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    $\begingroup$ No, Penrose is a mathematician, his PhD was in algebraic geometry, I beleive. $\endgroup$ – RBarryYoung Oct 7 at 18:18
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It seems (as mentioned by Sam Hopkins above) that the Singularity Theorem is the official reason for the Nobel Award.

But that is by no means the only (and perhaps not even the most important) contribution of Sir Roger Penrose to mathematical physics ( not to mention his works as a geometer and his research on tilings, and so many other things).

In Physics, his grand idea is Twistor Theory, an ongoing project which is still far from completion, but that has been incorporated in other areas (see for instance here for its connection to Strings Theory, and also there is another connection with the Bohm-Hiley approach using Clifford Algebras, see here ).

But his influence goes even beyond that: Penrose invented Spin Networks in the late sixties as a way to discretize space-time. The core idea was subsequently incorporated in the grand rival of String Theory, Loop Quantum Gravity. As far as I know, all approaches to a background independent Quantum Theory of gravity use spin networks, one way or the other.

Moral: Congratulations Sir Roger !

ADDENDUM @TimotyChow mentioned that my answer does not address the ask of the OP, namely Penrose's contribution to General Relativity. I have mentioned two big ideas of Penrose, namely Spin Networks and Twistor Theory. The first one is, as far as I know, not directly related to standard relativity, rather to "building" a discrete space-time. It is not entirely unrelated, though, because the core idea is that space-time, the main actor of GR, is an emergent phenomenon. The ultimate goal of spin networks and also of all theories which capitalize on them is to generate a description of the universe which accommodates Quantum Mechanics and at the same time enable the recovery of GR as a limit process.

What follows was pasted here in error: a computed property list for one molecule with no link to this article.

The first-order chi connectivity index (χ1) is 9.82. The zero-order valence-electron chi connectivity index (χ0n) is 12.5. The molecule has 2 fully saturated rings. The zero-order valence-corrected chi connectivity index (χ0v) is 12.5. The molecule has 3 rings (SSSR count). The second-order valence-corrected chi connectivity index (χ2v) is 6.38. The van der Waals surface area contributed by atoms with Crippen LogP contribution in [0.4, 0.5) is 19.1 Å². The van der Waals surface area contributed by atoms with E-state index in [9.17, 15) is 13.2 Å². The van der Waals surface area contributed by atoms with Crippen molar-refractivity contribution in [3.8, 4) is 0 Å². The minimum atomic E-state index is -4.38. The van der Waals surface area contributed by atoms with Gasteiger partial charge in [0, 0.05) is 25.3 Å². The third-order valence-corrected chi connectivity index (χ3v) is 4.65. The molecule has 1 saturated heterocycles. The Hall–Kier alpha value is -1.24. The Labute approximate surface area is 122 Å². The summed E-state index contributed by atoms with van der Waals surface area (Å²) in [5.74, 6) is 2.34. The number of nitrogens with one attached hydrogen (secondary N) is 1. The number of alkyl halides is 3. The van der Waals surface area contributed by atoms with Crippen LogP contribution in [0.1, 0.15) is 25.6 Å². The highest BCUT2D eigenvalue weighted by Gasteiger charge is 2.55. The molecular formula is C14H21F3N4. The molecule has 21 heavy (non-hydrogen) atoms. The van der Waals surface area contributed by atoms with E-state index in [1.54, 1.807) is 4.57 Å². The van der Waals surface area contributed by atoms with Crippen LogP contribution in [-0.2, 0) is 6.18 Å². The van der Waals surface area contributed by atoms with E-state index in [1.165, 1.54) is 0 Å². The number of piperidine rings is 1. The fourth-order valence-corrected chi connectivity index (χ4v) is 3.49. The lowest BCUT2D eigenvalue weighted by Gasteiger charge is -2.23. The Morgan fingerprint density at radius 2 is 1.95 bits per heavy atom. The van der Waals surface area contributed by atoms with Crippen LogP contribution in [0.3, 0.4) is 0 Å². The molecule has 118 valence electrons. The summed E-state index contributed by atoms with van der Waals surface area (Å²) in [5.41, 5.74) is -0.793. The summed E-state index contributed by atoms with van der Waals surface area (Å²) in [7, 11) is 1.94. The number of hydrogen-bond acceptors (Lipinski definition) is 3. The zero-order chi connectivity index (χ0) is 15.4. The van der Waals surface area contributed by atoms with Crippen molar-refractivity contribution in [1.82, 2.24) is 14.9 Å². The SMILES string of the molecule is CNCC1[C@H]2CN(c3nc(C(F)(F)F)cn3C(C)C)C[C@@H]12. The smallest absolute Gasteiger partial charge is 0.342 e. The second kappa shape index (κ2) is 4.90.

As for the second theory, Twistors, I am obviously not the right person to speak about them, as they are a quite involved matter, with many ramifications, from multi dimensional complex manifold to sheaf cohomology theory, and a lot more.

But, for this post, I can say this: the core idea is almost childish, and yet absolutely deep. Here it is: Penrose, thinking about Einstein's universe, realized that light lines are fundamentals, not space-time points. Think for simplicity of the projective space: you reverse the order. Rather than lines being made of points, it is points which are the focal intersection of light rays. The set of light rays , endowed with a suitable topology, make up twistor space (it is a complex manifold of even dimension).